Field in a commercial farm, Ewa Silty clay soil, a mean Ksat = 3.5 cm d-1 (Candler 15 m d-1) Three cover crops (Sunn hemp, Sudex & Oats) were replicated 3 times in a RCB design. Suction cups were installed in each plot to collect soil solution Surface runoff was collect from each plot following rainfall. Soil water contents (10,20,30 & 50cm) from each treatment

Materials and Methods

Soil physical properties were determined: Ksat, BD & soil water release curve Soil samples were collected before, in the middle and at the end of the trial. Total dissolved and total suspend solids (TDS, TSS) were determined (EPAs 160.1, 160.2 methods) NO3, NH4 and P were determined by UH-ADSC

Materials and Methods

Subsurface Water Quality Analysis

Collected soil solution samples were analyzed at the University of Hawaii (ADSC) for:

Ammonium Nitrate Total Nitrogen and Phosphorus

Results

Runoff water quality Subsurface water quality

Rain Intensity (mm/hr)


25 24 23 22 21 20 19 18 17 16 15 14 13 12 11 10 9 8 7 6 5 4 3 2 1 0 Average Rainfall Intensity 2 per. Mov. Avg. (Series1)

2/25 2/28 3/2 3/5 3/8 3/11 3/14 3/17 3/20 3/23 3/26 3/29 4/1 4/4 4/7 4/10 4/13 4/16 4/19 4/22 4/25 4/28 5/1 5/4 5/7 5/10 5/13 5/16

292 mm occurred in 11 hr, 2/27 at a rate of 24 mm hr-1


300 280 260 240 220 200 180 160 140 120 100 80 60 40 20 0

Rainfall (mm)

March 3

May 18
April 27 March 31 03-16 March 22 March 25 April 7 April 18

April 22

2/25 2/28 3/2 3/5 3/8 3/11 3/14 3/17 3/20 3/23 3/26 3/29 4/1 4/4 4/7 4/10 4/13 4/16 4/19 4/22 4/25 4/28 5/1 5/4 5/7 5/10 5/13 5/16

ANOVA Runoff Results


---------------March---------------Variable TSS TDS 3
NS NS

--------------April----------7
NS NS

May 18

16
NS NS

22

25

31

18

22

27

*
NS

**
NS

*
NS

*
NS

* **

*
NS

**
NS

Nitrate
Ammonium TN Phosphorous

*
NS

NS
NS NS NS

NS
NS NS NS

*
NS

* ** **
NS

NS

**
NS

NS

**
NS

NS

**
NS

** **
NS

**
NS

** **
NS

NS **

** ** **

NS **

*, ** denotes a significant or highly significant difference was detected between treatment means, respectively.

Surface Runoff Collection


Oats

Sunn hemp

Fallow

Sudex

Runoff water Quality

TSS, 70% there was statistically significant treatment effect Nitrate, 50% there was statistically significant treatment effect Ammonium, 40% there was statistically significant treatment effect TN, 60% there was statistically significant treatment effect

Removal Efficiencies

Calculation for Removal Efficiencies (RE): RE = [1- (Cover Crop (g) / Fallow (g))]x100 A positive RE means that there was a reduction in pollutant levels in comparison to the fallow A negative RE means that there was an increase in pollutant levels in comparison to the fallow treatment

Removal Efficiencies for TSS


Date 3/3 3/16 3/22 3/25 3/31 4/7 4/18 4/22 4/27 5/18 AVG Rainfall (mm) 406 21 Sudex 73 Sunn Hemp 77 Oats 86 72 58 42 19 57 70 80 17 84 93 97 8 51 70 79 24 81 72 80 9 86 90 91 5 60 95 96 17 52 87 90 105 94 91 83 74 77 85

Removal Efficiencies for Total Dissolved Solids

Date 3/3 3/16 3/22 3/25 3/31 4/7 4/18 4/22 4/27 5/18 AVG Rainfall (mm) 406 Sudex Sunn Hemp Oats 4 -9 11 21 18 24 -19 19 18 55 39 17 27 34 -1 8 6 6 24 9 5 -98 -83 17 34 -4 -58 105 -295 -35.1 -96 -29.1 -150 -73.5

-27 -38 -68 -150

-43 -55 -270 -189

Total Dissolved Solids May 18 1.2


A A A

TDS (g)

0.8 0.4 0.0

Treatment 1 = sudex, 2 = sunn hemp, 3 = oats, 4 = fallow Total Suspended Solids May 18 20
A

TSS (g)

15 10 5
B B B

Treatment 1 = sudex, 2 = sunn hemp, 3 = oats, 4 = fallow

Removal Efficiencies for Total Nitrogen

Date 3/3 3/16 3/22 3/25 3/31 4/7 4/18 4/22 4/27 5/18 Rainfall (mm) 406 21 19 17 8 24 9 5 17 105 Sudex -7 -4 -7 0 44 46 72 -9 -58 51 Sunn Hemp -53 -53 -52 -196 -8 -38 19 -17 -102 34 Oats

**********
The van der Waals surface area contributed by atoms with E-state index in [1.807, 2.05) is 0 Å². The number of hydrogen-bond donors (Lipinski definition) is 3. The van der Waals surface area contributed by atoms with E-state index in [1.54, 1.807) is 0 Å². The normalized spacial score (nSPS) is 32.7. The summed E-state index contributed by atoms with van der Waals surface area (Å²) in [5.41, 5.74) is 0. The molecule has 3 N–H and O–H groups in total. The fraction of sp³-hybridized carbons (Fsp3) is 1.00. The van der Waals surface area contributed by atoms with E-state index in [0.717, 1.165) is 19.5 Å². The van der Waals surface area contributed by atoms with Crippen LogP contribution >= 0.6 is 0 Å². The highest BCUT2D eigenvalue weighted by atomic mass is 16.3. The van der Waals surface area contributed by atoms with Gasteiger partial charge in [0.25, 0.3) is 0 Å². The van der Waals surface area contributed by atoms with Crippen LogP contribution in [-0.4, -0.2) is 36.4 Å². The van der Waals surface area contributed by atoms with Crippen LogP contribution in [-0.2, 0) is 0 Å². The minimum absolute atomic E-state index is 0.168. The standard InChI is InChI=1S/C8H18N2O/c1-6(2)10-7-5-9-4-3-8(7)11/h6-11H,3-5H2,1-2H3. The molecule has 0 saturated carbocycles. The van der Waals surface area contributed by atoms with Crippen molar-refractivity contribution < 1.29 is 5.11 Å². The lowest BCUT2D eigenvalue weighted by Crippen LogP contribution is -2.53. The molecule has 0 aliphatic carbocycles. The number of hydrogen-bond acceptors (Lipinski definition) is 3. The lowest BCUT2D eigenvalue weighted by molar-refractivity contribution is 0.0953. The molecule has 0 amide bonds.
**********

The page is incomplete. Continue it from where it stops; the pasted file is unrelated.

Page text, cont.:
43 -69 -68 18 57 70 60 61 12 31

AVG

13 -47 22

Means of Nitrate for April 18

Nitrate (10E-4 g)

3.2 2.4
A A A

1.6 0.8 0.0 1

Treatment 1 = Sudex, 2 = Sunn Hemp, 3 = Oats, 4 = Fallow

Means of Ammonium for April 18

Ammonium (10E-3 g)

8 6 4
B AB B

2 0 1 2 3 4

Treatment 1 = Sudex, 2 = Sunn Hemp, 3 = Oats, 4 = Fallow

Removal Efficiencies for Ammonium

Date 3/3 3/16 3/22 3/25 3/31 4/7 4/18 4/22 4/27 5/18 AVG
Rainfall (mm) 406 Sudex Sunn Hemp Oats 2.4 21 -5 19 -25 17 -15 8 45 24 -132 36 65 9 67 35 61 5 -46 17 -68 105 57 32 39 -12 -53 23

-43 -65 49 -53

-83 -242 -13 -75 30 73

-43 -145 53 -12

Soil Solution Samples ANOVA Variable Nitrate 3/22 ** 3/25 * 3/31 ** 4/7 NS

Ammonium
TN Phosphorous

NS
** NS

NS
* NS

NS
** NS

NS
NS NS

* denotes a significant difference was detected ** denotes a highly significant difference was detected

Means of Ammonium for March 25

Ammonium (10E-3 g)

5 4 3 2 1 0 1
AB

Treatment 1 = Sudex, 2 = Sunn Hemp, 3 = Oats, 4 = Fallow

Means of Nitrate for April 7

Nitrate (10E-2 g)

2.4 1.6
B

A AB

0.8 0.0

Treatment 1 = Sudex, 2 = Sunn Hemp, 3 = Oats, 4 = Fallow

Means of Total Nitrogen for March 25 6

TN (10E-3 g)

4 2 0
B B B

Treatment 1 = Sudex, 2 = Sunn Hemp, 3 = Oats, 4 = Fallow

Summary & Conclusions

The presence of cover crops reduced the nitrate and total nitrogen levels in the soil solution compared to the fallow treatment regardless of the sampling date. 95 to 97% of the total nitrogen collected was nitrate. The sunn hemp treatment had the second highest nitrate and total nitrogen levels after the fallow treatment.

Statistical Analyses Results

There were statistically significant effects of the cover crops on:

Nitrate and total nitrogen for all reported sampling dates: March 21, 25, 31 & April 7

However, cover crops effect was not statically significant for:

Ammonium and Total Phosphorus

CONTOUR STRIP CROPPING


Crawford CO

Terracing & Contour Farming

References

Millward, A. A., and Mersey, J. E.,(1999) Adapting the RUSLE to model soil erosion potential in a mountainous tropical watershed, Catena, 38(2), 109-129. DeRoo A.P.J. (1998) Modelling runoff and sediment transport in catchments using GIS. Hydrological Processes 12(6),905-922.

http://www.bsyse.wsu.e du/cropsyst/manual/sim ulation/soil/erosion.htm

WOLKOWSKI, D.Soil Science Dept. UW-Madison.